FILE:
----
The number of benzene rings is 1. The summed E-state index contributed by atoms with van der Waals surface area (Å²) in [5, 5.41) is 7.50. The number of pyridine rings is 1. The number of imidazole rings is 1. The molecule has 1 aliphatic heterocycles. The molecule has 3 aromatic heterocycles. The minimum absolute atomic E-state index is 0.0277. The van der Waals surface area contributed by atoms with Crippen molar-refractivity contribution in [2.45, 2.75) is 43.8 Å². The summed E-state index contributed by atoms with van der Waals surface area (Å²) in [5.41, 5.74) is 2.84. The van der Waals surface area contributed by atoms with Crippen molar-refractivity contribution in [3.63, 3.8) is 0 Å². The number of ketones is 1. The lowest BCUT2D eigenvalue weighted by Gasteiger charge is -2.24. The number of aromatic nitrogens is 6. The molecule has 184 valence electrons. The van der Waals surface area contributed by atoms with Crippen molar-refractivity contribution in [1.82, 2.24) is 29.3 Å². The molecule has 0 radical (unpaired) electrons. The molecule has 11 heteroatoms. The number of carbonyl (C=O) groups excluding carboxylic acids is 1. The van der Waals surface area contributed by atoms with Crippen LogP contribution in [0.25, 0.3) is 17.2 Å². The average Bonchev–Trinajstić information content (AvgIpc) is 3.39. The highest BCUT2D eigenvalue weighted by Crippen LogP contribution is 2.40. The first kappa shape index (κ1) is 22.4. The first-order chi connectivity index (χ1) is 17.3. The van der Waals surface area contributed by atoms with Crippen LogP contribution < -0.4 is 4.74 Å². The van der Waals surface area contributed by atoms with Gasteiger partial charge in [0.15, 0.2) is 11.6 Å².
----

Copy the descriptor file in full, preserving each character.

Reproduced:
The number of benzene rings is 1. The summed E-state index contributed by atoms with van der Waals surface area (Å²) in [5, 5.41) is 7.50. The number of pyridine rings is 1. The number of imidazole rings is 1. The molecule has 1 aliphatic heterocycles. The molecule has 3 aromatic heterocycles. The minimum absolute atomic E-state index is 0.0277. The van der Waals surface area contributed by atoms with Crippen molar-refractivity contribution in [2.45, 2.75) is 43.8 Å². The summed E-state index contributed by atoms with van der Waals surface area (Å²) in [5.41, 5.74) is 2.84. The van der Waals surface area contributed by atoms with Crippen molar-refractivity contribution in [3.63, 3.8) is 0 Å². The number of ketones is 1. The lowest BCUT2D eigenvalue weighted by Gasteiger charge is -2.24. The number of aromatic nitrogens is 6. The molecule has 184 valence electrons. The van der Waals surface area contributed by atoms with Crippen molar-refractivity contribution in [1.82, 2.24) is 29.3 Å². The molecule has 0 radical (unpaired) electrons. The molecule has 11 heteroatoms. The number of carbonyl (C=O) groups excluding carboxylic acids is 1. The van der Waals surface area contributed by atoms with Crippen LogP contribution in [0.25, 0.3) is 17.2 Å². The average Bonchev–Trinajstić information content (AvgIpc) is 3.39. The highest BCUT2D eigenvalue weighted by Crippen LogP contribution is 2.40. The first kappa shape index (κ1) is 22.4. The first-order chi connectivity index (χ1) is 17.3. The van der Waals surface area contributed by atoms with Crippen LogP contribution < -0.4 is 4.74 Å². The van der Waals surface area contributed by atoms with Gasteiger partial charge in [0.15, 0.2) is 11.6 Å².